Photo courtesy of GHRTV

President Gotabaya Rajapaksa’s visit to Scotland for an international environmental summit put the regime’s grim human rights track record in the spotlight. Failure to care for the environment has already been noted. As campaigners held rallies, ran newspaper advertisements and projected a ‘Wanted’ notice on to the Scottish parliament building, broader abuses drew global attention, although pro-LTTE flag waving by some protestors weakened the impact. Ministers struck a more conciliatory tone than usual, including offering to talk to at least some in the diaspora. However whether this is a ploy to hang on to valuable trade deals and other benefits, with little real change, remains to be seen.

The 26th UN Climate Change Conference of the Parties (COP26), being hosted by the UK in Glasgow, Scotland, from October 31 to November 12, has been a focus of worldwide attention. For many people the outcome will be vitally important to their wellbeing and survival. Yet some governments appear to have focused less on tackling the threats to humankind and more on trying to defend or improve their own reputations and sidestep criticism. There have also been opportunities for diplomacy on a number of issues from global warming to other sources of tension.

The Sri Lankan regime has lost much popularity at home, even among the Sinhalese Buddhist majority, and credibility abroad. Economic failures, mishandling of the pandemic, rifts with allies, authoritarian rule and ongoing human rights abuses have left the government vulnerable and less able to silence or ignore its critics. The potential loss of the European Union’s Generalised Scheme of Preferences (GSP)+ trade scheme as a result of top politicians’ failings would further devastate the economy.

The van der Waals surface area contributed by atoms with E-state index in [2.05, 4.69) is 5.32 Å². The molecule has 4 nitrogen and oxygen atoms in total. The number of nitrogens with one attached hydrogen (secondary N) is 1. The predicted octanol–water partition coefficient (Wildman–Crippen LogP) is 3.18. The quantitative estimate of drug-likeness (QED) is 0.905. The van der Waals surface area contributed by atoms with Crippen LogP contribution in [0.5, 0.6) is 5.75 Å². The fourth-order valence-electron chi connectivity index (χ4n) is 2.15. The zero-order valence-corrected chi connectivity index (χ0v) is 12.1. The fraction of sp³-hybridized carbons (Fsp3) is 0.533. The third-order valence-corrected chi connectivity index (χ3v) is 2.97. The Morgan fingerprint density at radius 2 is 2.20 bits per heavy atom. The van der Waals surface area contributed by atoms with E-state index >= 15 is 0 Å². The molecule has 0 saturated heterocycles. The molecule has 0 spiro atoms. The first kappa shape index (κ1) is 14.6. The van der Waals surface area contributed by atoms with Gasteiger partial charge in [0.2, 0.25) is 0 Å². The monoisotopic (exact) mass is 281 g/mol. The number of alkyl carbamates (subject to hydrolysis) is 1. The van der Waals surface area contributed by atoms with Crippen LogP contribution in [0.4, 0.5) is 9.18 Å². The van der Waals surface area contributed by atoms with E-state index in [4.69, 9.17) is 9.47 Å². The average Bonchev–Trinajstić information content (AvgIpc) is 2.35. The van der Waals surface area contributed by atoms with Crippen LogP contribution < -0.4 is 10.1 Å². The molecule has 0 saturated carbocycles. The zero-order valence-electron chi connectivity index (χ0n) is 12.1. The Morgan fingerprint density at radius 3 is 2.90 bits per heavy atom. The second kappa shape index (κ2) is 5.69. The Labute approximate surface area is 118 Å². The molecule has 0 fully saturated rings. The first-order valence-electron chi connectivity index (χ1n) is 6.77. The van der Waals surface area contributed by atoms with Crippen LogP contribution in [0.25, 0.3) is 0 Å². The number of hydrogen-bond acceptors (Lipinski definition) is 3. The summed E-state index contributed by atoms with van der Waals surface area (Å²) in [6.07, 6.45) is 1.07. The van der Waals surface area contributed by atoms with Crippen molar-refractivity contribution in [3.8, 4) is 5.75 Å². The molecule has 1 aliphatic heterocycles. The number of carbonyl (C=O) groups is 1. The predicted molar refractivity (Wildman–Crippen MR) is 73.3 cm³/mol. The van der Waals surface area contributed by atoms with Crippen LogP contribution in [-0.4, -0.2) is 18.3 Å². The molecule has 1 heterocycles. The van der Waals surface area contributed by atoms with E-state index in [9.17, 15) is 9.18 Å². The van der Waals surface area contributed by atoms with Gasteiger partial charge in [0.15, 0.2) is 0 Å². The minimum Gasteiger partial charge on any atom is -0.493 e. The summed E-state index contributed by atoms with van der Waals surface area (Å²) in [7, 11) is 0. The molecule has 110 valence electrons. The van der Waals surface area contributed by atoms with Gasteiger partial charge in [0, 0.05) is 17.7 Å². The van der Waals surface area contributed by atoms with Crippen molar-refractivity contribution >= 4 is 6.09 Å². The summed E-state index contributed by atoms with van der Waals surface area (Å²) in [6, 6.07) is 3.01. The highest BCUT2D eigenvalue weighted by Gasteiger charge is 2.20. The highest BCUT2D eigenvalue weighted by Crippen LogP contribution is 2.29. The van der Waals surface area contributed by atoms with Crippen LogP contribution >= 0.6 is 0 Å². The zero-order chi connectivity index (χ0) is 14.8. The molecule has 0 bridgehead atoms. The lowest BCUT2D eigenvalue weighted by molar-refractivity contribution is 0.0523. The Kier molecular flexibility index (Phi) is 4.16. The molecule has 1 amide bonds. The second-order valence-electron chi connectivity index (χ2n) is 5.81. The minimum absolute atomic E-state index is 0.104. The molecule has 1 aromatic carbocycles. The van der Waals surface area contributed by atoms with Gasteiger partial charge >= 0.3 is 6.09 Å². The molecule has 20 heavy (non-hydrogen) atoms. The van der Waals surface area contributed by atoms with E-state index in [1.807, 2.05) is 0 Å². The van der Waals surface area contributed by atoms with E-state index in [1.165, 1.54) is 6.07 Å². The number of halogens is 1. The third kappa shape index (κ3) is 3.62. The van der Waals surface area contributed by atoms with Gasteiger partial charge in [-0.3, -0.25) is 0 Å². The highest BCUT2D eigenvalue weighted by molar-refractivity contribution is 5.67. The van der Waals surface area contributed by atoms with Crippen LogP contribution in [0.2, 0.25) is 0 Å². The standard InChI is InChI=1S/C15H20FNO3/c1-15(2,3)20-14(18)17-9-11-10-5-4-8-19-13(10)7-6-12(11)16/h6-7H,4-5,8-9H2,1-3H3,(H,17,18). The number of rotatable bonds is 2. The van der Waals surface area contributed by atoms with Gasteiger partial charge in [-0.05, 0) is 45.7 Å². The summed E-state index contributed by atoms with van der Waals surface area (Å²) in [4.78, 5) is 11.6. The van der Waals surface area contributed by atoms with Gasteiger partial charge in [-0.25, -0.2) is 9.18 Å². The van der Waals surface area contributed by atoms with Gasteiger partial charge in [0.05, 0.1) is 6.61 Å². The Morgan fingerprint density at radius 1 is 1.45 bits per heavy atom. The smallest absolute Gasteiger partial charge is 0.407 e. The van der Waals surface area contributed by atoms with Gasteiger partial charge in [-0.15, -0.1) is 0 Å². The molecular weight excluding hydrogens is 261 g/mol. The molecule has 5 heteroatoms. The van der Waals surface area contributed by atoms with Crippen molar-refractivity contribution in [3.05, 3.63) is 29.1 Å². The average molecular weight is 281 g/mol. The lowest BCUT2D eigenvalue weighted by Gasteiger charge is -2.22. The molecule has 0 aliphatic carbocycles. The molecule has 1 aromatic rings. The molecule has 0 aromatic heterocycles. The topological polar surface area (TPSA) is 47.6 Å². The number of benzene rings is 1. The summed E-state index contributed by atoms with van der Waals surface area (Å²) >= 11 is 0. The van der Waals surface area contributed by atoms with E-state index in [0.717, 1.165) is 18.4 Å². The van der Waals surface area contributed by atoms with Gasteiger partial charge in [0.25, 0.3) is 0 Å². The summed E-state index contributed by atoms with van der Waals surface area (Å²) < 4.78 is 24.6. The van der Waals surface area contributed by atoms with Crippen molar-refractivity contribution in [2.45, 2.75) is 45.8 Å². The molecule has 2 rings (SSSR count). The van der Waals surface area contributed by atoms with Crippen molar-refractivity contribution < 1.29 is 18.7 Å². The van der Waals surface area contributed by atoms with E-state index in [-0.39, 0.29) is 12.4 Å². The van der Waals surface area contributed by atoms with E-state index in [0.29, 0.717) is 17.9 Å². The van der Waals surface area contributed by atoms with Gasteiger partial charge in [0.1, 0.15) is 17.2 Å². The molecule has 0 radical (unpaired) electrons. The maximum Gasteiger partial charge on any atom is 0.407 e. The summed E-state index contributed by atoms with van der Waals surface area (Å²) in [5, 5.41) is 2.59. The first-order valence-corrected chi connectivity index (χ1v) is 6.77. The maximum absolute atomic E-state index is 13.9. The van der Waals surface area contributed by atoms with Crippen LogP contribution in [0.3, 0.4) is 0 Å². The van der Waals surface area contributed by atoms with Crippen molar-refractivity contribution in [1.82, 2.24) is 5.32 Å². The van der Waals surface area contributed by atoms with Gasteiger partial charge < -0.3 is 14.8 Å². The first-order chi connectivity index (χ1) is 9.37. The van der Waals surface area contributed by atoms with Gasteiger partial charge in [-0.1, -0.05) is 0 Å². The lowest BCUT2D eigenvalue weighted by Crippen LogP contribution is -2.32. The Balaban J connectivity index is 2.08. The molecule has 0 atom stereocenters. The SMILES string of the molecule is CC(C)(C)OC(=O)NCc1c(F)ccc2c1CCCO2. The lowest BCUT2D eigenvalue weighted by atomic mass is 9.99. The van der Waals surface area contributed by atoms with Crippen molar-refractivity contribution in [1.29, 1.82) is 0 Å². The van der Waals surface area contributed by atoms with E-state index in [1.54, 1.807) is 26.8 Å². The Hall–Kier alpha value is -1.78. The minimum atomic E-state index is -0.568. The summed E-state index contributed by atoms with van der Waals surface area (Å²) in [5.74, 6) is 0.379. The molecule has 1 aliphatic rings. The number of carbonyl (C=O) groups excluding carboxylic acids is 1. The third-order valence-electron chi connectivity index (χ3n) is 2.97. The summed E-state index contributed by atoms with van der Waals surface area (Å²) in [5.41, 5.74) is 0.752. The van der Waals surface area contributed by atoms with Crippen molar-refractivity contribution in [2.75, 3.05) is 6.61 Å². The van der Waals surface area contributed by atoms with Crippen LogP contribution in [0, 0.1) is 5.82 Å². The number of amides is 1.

The UK is one of several countries with sizeable Sri Lankan communities of varying ethnicities and political views. Many (mainly but not solely Tamils) have lobbied for greater accountability for those responsible for torture and killing of civilians and other abuses. Some of its neighbours were also shocked by atrocities committed by the government as well as LTTE forces and dismayed by ongoing injustices.

Shortly before the summit, Foreign Minister GL Peiris met UK Foreign Secretary Liz Truss. He promised progress on human rights, including reform of the Prevention of Terrorism Act, and claimed that the President had encouraged him to engage in dialogue with the diaspora.

However, earlier in October, he had ruled out talks with groups banned by the Ministry of Defence, such as the Global Tamil Forum. It might seem that dialogue is all the more important amid bitter divisions, offering a chance of building trust and resolving conflicts non-violently. It is not clear with whom the Sri Lankan authorities might be willing to talk, given their history of alienating minorities, yet maybe there are openings.

Meanwhile, the diaspora took out an advertisement in a Scottish newspaper condemning the misdeeds of the Sri Lankan state, which took out its own counter-advertisement. “Wanted for Genocide, President of Sri Lanka” was projected on to the side of the Scottish Parliament in Edinburgh.

As COP26 got underway, tough questions were being asked about why Scotland’s police were training Sri Lankan officers who committed torture, with devastating consequences. Not only in Glasgow but also in the town of Dunblane, the location of President Rajapaksa’s hotel, protestors gathered and a van drove by with a van displaying a digital sign: “War criminals are not welcomed in Scotland; a land of freedom, justice and equality”.

The rallies might have been more effective if some of those present had not been waving the flag of the LTTE, whose power hungry leaders also committed numerous human rights abuses and tyrannised the Tamils they claimed to defend. Some of the diaspora are survivors of the LTTE’s attempts to stamp out dissent. Many overseas Sri Lankans remain in denial about the cruelties inflicted by commanders on both sides that resulted in tragedy for ordinary soldiers and defenceless civilians. Others, however, are aware, as are many concerned UK residents of other ethnicities.

The media coverage of protests against President Rajapaksa and other delegates from Sri Lanka to COP26 is a reminder that accountability for abuses cannot be avoided for ever. The summit also highlights the many ways in which humans of all backgrounds are interconnected and the importance of valuing everyone and working together to counter the threats to survival. The government continues to send mixed messages, raising doubts about its sincerity about seeking reconciliation. Yet perhaps events in Scotland will put pressure on the authorities to act at more humanely and draw international attention to the quest for justice for the economically impoverished, minorities and others are currently suffering in Sri Lanka.